Thursday, 23 June 2011

Fantastic farmland

The Safari, Frank andCheck Spelling the young uns stepped out of the Land Rover in just about the middle of nowhere to the strong pong of either fertiliser or weedkiller. Our target bird was a totally secretive singing male Quail. There was a stiff breeze wafting the Barley crop into amazing patterns and on it came the songs of farmland specialists Corn Buntings and Skylarks two very different but equally evocative songs from similarish looking birds. Over the fields a few Swallows hawked for insects and behind us on a derelict shack were four nests, two had fallen off, last year's perhaps, the other two looked as though construction had been abandoned during the dry spell earlier in the spring.

We tried to find somewhere to stand out of the wind and strained our ears against it. A pair of Tree Sparrows flew out of the crop right over our heads and dived into the hedge on the far side of the track and a Canary bright male Yellowhammer was found on some low wires.

Then we heard it, (189) or at least two of us did, quiet beneath the noise of the wind. AC was concentrating on the nests and didn't hear the brief burst of song. He didn't have to wait too long. whilst scanning the far fields we found a couple of Lapwings in flight and a Brown Hare in a distant field. Before too long it sang again this time much louder, clearer and for longer. It enabled us to sort of get a bead on whereabouts in the crop it was and it didn't sound too far away, maybe in the second row of tramlines.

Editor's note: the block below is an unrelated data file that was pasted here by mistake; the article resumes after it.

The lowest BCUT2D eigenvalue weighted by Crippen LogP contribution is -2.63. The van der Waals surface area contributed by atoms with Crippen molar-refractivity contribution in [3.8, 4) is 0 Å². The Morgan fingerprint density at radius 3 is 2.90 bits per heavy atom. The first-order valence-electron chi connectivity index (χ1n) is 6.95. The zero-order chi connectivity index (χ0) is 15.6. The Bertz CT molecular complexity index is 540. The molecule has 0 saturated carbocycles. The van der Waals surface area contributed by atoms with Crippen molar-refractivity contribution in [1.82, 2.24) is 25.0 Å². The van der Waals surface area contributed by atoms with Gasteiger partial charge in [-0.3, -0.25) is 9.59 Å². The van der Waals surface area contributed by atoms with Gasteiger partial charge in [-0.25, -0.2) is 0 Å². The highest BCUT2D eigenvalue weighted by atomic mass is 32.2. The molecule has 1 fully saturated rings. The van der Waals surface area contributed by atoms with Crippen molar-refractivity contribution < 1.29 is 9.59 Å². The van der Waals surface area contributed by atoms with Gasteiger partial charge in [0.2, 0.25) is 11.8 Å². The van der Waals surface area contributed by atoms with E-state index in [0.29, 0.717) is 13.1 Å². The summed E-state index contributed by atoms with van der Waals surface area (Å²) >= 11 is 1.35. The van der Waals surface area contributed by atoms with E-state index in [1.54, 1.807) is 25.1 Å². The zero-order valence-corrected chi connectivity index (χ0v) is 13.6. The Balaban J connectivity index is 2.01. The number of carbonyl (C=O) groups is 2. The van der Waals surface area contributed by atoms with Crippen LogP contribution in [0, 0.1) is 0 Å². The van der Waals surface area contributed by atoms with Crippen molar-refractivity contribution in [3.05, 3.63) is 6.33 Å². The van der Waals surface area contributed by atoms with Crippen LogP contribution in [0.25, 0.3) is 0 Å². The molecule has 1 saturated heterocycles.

Happy with the twitch we called it a day and headed back to town. On the way we ran straight over a male House Sparrow which wasn't seen in the mirror so must have flown out from under the Land Rover at the very last minute. Also seen was another couple of Brown Hares - they seem to be doing well this season. A quick stop at the feeding station gave us a handsome male Chaffinch, a Woodpigeon, a flighty Stock Dove and another mammal - a Brown Rat.
One of the rough pasture fields on the way back had a small herd of those lovely little conservation grazers, Belted Galloway cattle.
Other news from today is that despite the nice blue skies in the pics above this morning on the beach with the kiddies was a cold wet and windy affair. They did OK finding numerous Lion's Mane Jellyfish but all were small ones today, no monsters of the deep. An earlier brief visit before work gave us an unprecedented 44 Bar Tailed Godwits, breaking the previous record by 42! Where'd they come from?

Saddening news reached us via the Rangers, apparently no Hen Harriers have successfully bred in Bowland this season - wouldn't it be just TOO convenient if the Eagle Owls had eaten them all!

Where to next? Can't possibly get three successful twitches in three days can we - wonder if there's owt about - Kingfisher anyone?

In the meantime let us know who's been eating what in your outback.

3 comments:

Barry Dyson said...

If you visit Beacon Fell visitor centre you will see on their webcam a pair of Hen Harriers in Bowland feeding 4 well developed chicks which should fledge in the next fortnight

Lancashire and Lakeland Outback Adventure Wildlife Safaris said...

Thanks for that Barry - my sources won't be wrong - I must got the wrong end of the stick - glad to learn you read this rubbish.

See here for details of the live feed http://www.rspb.org.uk/events/details.aspx?id=tcm:9-281601

Cheers
D

Phil said...

Yes Dave plenty of Quail about too and Eagland is as good a place as any to hear but not see them.